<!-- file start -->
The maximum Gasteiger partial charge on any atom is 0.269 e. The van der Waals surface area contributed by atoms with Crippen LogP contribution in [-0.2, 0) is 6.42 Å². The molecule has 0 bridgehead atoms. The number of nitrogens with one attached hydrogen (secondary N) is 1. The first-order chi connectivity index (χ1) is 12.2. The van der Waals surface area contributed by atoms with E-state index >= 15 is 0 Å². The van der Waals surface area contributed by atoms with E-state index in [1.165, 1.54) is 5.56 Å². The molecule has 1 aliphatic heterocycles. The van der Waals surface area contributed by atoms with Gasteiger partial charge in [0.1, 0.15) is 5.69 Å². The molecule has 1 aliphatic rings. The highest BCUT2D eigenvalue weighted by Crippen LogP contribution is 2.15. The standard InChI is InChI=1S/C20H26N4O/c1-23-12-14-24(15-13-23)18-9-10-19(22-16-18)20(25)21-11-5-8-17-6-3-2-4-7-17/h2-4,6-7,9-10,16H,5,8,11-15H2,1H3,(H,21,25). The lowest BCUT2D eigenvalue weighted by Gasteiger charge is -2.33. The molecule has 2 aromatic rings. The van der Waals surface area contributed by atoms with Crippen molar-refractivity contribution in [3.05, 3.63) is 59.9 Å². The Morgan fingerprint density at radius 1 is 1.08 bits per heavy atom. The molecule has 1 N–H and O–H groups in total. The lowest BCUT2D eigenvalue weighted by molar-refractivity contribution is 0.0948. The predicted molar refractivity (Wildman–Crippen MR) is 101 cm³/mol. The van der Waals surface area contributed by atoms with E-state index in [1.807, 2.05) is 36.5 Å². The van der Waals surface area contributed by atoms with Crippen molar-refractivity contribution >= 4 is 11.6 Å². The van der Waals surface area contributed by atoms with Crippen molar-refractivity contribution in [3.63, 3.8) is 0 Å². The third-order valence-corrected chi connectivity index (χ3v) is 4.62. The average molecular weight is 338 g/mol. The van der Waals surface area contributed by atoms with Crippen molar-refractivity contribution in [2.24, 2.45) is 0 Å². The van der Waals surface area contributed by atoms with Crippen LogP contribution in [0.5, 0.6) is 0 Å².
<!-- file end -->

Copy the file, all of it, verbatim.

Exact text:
The maximum Gasteiger partial charge on any atom is 0.269 e. The van der Waals surface area contributed by atoms with Crippen LogP contribution in [-0.2, 0) is 6.42 Å². The molecule has 0 bridgehead atoms. The number of nitrogens with one attached hydrogen (secondary N) is 1. The first-order chi connectivity index (χ1) is 12.2. The van der Waals surface area contributed by atoms with E-state index >= 15 is 0 Å². The van der Waals surface area contributed by atoms with E-state index in [1.165, 1.54) is 5.56 Å². The molecule has 1 aliphatic heterocycles. The van der Waals surface area contributed by atoms with Gasteiger partial charge in [0.1, 0.15) is 5.69 Å². The molecule has 1 aliphatic rings. The highest BCUT2D eigenvalue weighted by Crippen LogP contribution is 2.15. The standard InChI is InChI=1S/C20H26N4O/c1-23-12-14-24(15-13-23)18-9-10-19(22-16-18)20(25)21-11-5-8-17-6-3-2-4-7-17/h2-4,6-7,9-10,16H,5,8,11-15H2,1H3,(H,21,25). The lowest BCUT2D eigenvalue weighted by Gasteiger charge is -2.33. The molecule has 2 aromatic rings. The van der Waals surface area contributed by atoms with Crippen molar-refractivity contribution in [3.05, 3.63) is 59.9 Å². The Morgan fingerprint density at radius 1 is 1.08 bits per heavy atom. The molecule has 1 N–H and O–H groups in total. The lowest BCUT2D eigenvalue weighted by molar-refractivity contribution is 0.0948. The predicted molar refractivity (Wildman–Crippen MR) is 101 cm³/mol. The van der Waals surface area contributed by atoms with E-state index in [1.807, 2.05) is 36.5 Å². The van der Waals surface area contributed by atoms with Crippen molar-refractivity contribution >= 4 is 11.6 Å². The van der Waals surface area contributed by atoms with Crippen molar-refractivity contribution in [3.63, 3.8) is 0 Å². The third-order valence-corrected chi connectivity index (χ3v) is 4.62. The average molecular weight is 338 g/mol. The van der Waals surface area contributed by atoms with Crippen molar-refractivity contribution in [2.24, 2.45) is 0 Å². The van der Waals surface area contributed by atoms with Crippen LogP contribution in [0.5, 0.6) is 0 Å².